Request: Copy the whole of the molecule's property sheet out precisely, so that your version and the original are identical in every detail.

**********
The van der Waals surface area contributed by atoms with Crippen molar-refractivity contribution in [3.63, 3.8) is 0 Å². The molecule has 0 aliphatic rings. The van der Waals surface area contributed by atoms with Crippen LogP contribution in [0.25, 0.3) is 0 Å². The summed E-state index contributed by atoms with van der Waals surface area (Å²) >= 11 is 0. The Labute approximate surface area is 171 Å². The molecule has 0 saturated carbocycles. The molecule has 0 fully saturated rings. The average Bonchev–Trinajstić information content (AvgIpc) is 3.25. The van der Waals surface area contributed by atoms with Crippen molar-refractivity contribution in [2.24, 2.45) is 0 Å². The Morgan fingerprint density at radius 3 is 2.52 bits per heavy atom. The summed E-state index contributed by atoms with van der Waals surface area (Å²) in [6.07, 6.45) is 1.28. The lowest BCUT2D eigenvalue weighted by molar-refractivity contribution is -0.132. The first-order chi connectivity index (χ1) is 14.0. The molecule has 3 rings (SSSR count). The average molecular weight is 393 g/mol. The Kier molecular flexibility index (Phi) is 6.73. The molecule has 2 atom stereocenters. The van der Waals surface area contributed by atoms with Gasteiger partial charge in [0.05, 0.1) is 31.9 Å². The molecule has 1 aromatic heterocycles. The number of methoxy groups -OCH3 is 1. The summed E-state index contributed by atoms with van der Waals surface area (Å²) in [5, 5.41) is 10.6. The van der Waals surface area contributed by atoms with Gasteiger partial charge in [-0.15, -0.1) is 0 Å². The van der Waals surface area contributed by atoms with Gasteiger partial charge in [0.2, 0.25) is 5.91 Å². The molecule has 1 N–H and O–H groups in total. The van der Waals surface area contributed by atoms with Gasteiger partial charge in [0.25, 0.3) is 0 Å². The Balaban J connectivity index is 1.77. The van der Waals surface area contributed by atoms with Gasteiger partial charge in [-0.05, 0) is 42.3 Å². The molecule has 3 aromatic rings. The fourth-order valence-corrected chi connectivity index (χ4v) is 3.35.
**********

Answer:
The van der Waals surface area contributed by atoms with Crippen molar-refractivity contribution in [3.63, 3.8) is 0 Å². The molecule has 0 aliphatic rings. The van der Waals surface area contributed by atoms with Crippen LogP contribution in [0.25, 0.3) is 0 Å². The summed E-state index contributed by atoms with van der Waals surface area (Å²) >= 11 is 0. The Labute approximate surface area is 171 Å². The molecule has 0 saturated carbocycles. The molecule has 0 fully saturated rings. The average Bonchev–Trinajstić information content (AvgIpc) is 3.25. The van der Waals surface area contributed by atoms with Crippen molar-refractivity contribution in [2.24, 2.45) is 0 Å². The Morgan fingerprint density at radius 3 is 2.52 bits per heavy atom. The summed E-state index contributed by atoms with van der Waals surface area (Å²) in [6.07, 6.45) is 1.28. The lowest BCUT2D eigenvalue weighted by molar-refractivity contribution is -0.132. The first-order chi connectivity index (χ1) is 14.0. The molecule has 3 rings (SSSR count). The average molecular weight is 393 g/mol. The Kier molecular flexibility index (Phi) is 6.73. The molecule has 2 atom stereocenters. The van der Waals surface area contributed by atoms with Gasteiger partial charge in [0.05, 0.1) is 31.9 Å². The molecule has 1 aromatic heterocycles. The number of methoxy groups -OCH3 is 1. The summed E-state index contributed by atoms with van der Waals surface area (Å²) in [5, 5.41) is 10.6. The van der Waals surface area contributed by atoms with Gasteiger partial charge in [-0.15, -0.1) is 0 Å². The van der Waals surface area contributed by atoms with Gasteiger partial charge in [0.2, 0.25) is 5.91 Å². The molecule has 1 N–H and O–H groups in total. The van der Waals surface area contributed by atoms with Gasteiger partial charge in [0.25, 0.3) is 0 Å². The Balaban J connectivity index is 1.77. The van der Waals surface area contributed by atoms with Gasteiger partial charge in [-0.05, 0) is 42.3 Å². The molecule has 3 aromatic rings. The fourth-order valence-corrected chi connectivity index (χ4v) is 3.35.